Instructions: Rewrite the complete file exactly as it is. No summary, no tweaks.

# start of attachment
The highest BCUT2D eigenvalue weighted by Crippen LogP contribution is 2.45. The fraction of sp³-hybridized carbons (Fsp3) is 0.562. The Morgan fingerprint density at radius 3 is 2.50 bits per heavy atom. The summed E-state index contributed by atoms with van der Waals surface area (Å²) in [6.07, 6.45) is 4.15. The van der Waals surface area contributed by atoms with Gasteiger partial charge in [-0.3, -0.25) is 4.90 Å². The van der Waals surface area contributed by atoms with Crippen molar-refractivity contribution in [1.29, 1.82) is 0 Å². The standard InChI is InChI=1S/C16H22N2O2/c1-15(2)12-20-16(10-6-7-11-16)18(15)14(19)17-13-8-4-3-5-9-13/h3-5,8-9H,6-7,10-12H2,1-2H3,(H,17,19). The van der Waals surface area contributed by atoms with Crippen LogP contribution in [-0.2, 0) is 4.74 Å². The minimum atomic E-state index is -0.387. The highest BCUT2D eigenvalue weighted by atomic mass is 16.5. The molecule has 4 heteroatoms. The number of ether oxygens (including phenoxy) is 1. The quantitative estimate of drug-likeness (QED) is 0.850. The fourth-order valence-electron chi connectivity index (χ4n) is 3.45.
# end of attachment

The highest BCUT2D eigenvalue weighted by Crippen LogP contribution is 2.45. The fraction of sp³-hybridized carbons (Fsp3) is 0.562. The Morgan fingerprint density at radius 3 is 2.50 bits per heavy atom. The summed E-state index contributed by atoms with van der Waals surface area (Å²) in [6.07, 6.45) is 4.15. The van der Waals surface area contributed by atoms with Gasteiger partial charge in [-0.3, -0.25) is 4.90 Å². The van der Waals surface area contributed by atoms with Crippen molar-refractivity contribution in [1.29, 1.82) is 0 Å². The standard InChI is InChI=1S/C16H22N2O2/c1-15(2)12-20-16(10-6-7-11-16)18(15)14(19)17-13-8-4-3-5-9-13/h3-5,8-9H,6-7,10-12H2,1-2H3,(H,17,19). The van der Waals surface area contributed by atoms with Crippen LogP contribution in [-0.2, 0) is 4.74 Å². The minimum atomic E-state index is -0.387. The highest BCUT2D eigenvalue weighted by atomic mass is 16.5. The molecule has 4 heteroatoms. The number of ether oxygens (including phenoxy) is 1. The quantitative estimate of drug-likeness (QED) is 0.850. The fourth-order valence-electron chi connectivity index (χ4n) is 3.45.